- Be Careful What You Wish For: California Federal Judge Compels DoorDash to Conduct – and Pay for – More Than 5,000 Individual Arbitrations Continue Reading… It’s no secret that many employers have employees sign arbitration agreements with class and collective action waivers in the hopes of avoiding the massive wage-hour lawsuits that have become so prevalent in the past two decades.
Nor is it any secret that, following the U.S. Supreme Court’s decision in Epic Systems affirming that such agreements can be valid, even more employers have chosen to use them with their workforces.
But, in discussing with clients whether to implement such agreements, lawyers worth their... More
- California Federal Court Issues Detailed Decision Explaining Its Preliminary Injunction to Block Anti-Arbitration Law Continue Reading… As we wrote here, United States District Court Judge Kimberly J. Mueller of the Eastern District of California wrote a brief “minute order” explaining that she was issuing a preliminary injunction to halt enforcement of California’s controversial anti-arbitration law, known as AB 51.
The new law, which was set to go into effect on January 1, 2020, would outlaw mandatory arbitration agreements with employees. AB 51 would also prohibit arbitration agreements that would require individuals to take affirmative action to be excluded from... More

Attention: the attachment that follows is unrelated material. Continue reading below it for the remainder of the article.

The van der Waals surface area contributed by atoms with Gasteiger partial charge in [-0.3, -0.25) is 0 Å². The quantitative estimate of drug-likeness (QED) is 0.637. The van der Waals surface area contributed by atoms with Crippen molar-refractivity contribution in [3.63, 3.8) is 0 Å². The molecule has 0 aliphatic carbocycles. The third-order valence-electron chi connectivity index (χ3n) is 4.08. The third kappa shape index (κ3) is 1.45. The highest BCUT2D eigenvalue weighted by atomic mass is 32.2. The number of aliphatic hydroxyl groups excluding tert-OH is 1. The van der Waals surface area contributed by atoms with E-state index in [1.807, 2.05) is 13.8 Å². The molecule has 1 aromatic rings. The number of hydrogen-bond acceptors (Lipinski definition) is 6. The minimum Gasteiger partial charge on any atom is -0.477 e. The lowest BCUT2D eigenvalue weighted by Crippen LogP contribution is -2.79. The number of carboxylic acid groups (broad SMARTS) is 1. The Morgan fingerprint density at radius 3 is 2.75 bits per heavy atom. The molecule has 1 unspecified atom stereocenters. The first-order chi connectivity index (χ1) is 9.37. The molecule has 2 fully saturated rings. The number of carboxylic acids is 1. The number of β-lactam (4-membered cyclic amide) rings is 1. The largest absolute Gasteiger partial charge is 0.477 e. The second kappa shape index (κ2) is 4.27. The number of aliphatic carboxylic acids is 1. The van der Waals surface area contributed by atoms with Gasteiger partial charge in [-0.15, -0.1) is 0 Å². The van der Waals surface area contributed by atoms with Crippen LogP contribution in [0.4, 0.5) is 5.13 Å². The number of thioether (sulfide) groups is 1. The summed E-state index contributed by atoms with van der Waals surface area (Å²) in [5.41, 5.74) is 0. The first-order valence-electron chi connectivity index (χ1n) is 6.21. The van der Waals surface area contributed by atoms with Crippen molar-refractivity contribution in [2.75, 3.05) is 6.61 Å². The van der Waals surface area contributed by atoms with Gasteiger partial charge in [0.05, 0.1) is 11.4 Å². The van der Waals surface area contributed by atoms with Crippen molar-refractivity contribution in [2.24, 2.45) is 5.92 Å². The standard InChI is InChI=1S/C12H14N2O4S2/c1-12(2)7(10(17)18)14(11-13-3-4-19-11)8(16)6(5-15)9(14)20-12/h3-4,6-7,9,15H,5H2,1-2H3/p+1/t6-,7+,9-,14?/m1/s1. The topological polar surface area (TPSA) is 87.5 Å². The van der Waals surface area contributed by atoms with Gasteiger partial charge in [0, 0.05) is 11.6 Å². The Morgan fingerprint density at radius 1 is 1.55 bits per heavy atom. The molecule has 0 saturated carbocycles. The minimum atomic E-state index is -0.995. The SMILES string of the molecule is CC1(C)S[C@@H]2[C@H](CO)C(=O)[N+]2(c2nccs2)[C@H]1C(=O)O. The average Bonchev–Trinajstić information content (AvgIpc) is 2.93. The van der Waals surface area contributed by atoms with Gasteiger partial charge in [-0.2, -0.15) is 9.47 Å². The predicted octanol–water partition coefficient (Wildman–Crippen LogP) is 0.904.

- Federal Court Issues Preliminary Injunction to Stop California’s Controversial Anti-Arbitration Law Continue Reading… The California Legislature’s attempt to circumvent both the Federal Arbitration Act (“FAA”) and the Supreme Court’s landmark decision in Epic Systems by crafting a new law prohibiting California employers from requiring employees to enter into arbitration agreements is off to a rocky start in the courts, to say the least.
As discussed below, a federal court has issued a preliminary injunction enjoining enforcement of California’s controversial new anti-arbitration statute known as AB 51. Barring some new development, it now appears clear... More
- Federal Judge Grants Preliminary Injunction to Prevent Enforcement of California’s Controversial New Independent Contractor Statute to Independent Truckers Continue Reading… As we have written here, the day before California’s controversial AB 5 was set to go into effect, U.S. District Court Judge Roger Benitez issued a temporary restraining order to block enforcement of the law as to approximately 70,000 independent truckers.
Subsequently, Judge Benitez granted a preliminary injunction to prevent enforcement of the statute to those truckers.
In reaching his decision, Judge Benitez concluded that, as to independent truckers, the Federal Aviation Administration Authorization Act preempts AB 5.
The preliminary injunction is a... More
- Federal Court Extends TRO to Enjoin Enforcement of New California Arbitration Statute Continue Reading… As we recently wrote here, on December 29, 2019, just days before California’s new arbitration statute known as AB 51 was to go into effect, a federal judge in the United States District Court of the Eastern District of California granted a temporary restraining order (“TRO”) to enjoin enforcement of AB 51.
The new law, which was set to go into effect on January 1, 2020, would outlaw mandatory arbitration agreements with employees.
AB 51 would also prohibit arbitration agreements that would require... More